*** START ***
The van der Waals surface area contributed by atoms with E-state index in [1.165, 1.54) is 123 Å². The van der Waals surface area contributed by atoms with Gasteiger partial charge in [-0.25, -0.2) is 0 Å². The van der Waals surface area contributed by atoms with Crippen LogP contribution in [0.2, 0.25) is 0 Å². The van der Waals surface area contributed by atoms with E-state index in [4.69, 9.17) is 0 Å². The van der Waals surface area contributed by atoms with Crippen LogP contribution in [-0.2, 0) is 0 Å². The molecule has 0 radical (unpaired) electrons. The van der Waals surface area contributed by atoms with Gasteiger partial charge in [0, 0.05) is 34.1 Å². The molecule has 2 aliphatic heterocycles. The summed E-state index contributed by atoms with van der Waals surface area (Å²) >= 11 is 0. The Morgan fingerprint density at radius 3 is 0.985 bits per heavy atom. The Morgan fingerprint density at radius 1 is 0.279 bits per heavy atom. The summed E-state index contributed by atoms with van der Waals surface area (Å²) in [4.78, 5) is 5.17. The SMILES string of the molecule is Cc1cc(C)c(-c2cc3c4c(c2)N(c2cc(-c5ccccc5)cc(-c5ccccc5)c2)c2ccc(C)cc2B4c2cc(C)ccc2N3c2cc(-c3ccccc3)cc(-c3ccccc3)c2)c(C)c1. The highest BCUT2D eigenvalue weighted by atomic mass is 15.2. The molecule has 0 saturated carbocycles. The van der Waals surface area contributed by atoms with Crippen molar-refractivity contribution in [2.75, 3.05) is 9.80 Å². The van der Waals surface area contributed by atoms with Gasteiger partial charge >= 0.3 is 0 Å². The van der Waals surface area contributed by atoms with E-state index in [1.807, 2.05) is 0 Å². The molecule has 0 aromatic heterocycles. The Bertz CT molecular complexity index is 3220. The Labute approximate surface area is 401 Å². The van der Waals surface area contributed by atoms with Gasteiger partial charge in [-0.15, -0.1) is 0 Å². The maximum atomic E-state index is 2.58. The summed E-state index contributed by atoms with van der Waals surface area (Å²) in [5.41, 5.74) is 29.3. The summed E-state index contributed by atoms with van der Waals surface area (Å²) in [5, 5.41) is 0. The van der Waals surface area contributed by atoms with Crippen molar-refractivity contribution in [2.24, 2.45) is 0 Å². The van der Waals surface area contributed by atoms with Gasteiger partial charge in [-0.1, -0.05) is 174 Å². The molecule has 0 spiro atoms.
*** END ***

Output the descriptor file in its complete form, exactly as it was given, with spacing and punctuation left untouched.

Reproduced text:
The van der Waals surface area contributed by atoms with E-state index in [1.165, 1.54) is 123 Å². The van der Waals surface area contributed by atoms with Gasteiger partial charge in [-0.25, -0.2) is 0 Å². The van der Waals surface area contributed by atoms with Crippen LogP contribution in [0.2, 0.25) is 0 Å². The van der Waals surface area contributed by atoms with E-state index in [4.69, 9.17) is 0 Å². The van der Waals surface area contributed by atoms with Crippen LogP contribution in [-0.2, 0) is 0 Å². The molecule has 0 radical (unpaired) electrons. The van der Waals surface area contributed by atoms with Gasteiger partial charge in [0, 0.05) is 34.1 Å². The molecule has 2 aliphatic heterocycles. The summed E-state index contributed by atoms with van der Waals surface area (Å²) >= 11 is 0. The Morgan fingerprint density at radius 3 is 0.985 bits per heavy atom. The Morgan fingerprint density at radius 1 is 0.279 bits per heavy atom. The summed E-state index contributed by atoms with van der Waals surface area (Å²) in [4.78, 5) is 5.17. The SMILES string of the molecule is Cc1cc(C)c(-c2cc3c4c(c2)N(c2cc(-c5ccccc5)cc(-c5ccccc5)c2)c2ccc(C)cc2B4c2cc(C)ccc2N3c2cc(-c3ccccc3)cc(-c3ccccc3)c2)c(C)c1. The highest BCUT2D eigenvalue weighted by atomic mass is 15.2. The molecule has 0 saturated carbocycles. The van der Waals surface area contributed by atoms with Crippen molar-refractivity contribution in [2.75, 3.05) is 9.80 Å². The van der Waals surface area contributed by atoms with Gasteiger partial charge >= 0.3 is 0 Å². The van der Waals surface area contributed by atoms with E-state index in [1.807, 2.05) is 0 Å². The molecule has 0 aromatic heterocycles. The Bertz CT molecular complexity index is 3220. The Labute approximate surface area is 401 Å². The van der Waals surface area contributed by atoms with Gasteiger partial charge in [-0.15, -0.1) is 0 Å². The maximum atomic E-state index is 2.58. The summed E-state index contributed by atoms with van der Waals surface area (Å²) in [5.41, 5.74) is 29.3. The summed E-state index contributed by atoms with van der Waals surface area (Å²) in [5, 5.41) is 0. The van der Waals surface area contributed by atoms with Crippen molar-refractivity contribution in [2.24, 2.45) is 0 Å². The van der Waals surface area contributed by atoms with Gasteiger partial charge in [-0.1, -0.05) is 174 Å². The molecule has 0 spiro atoms.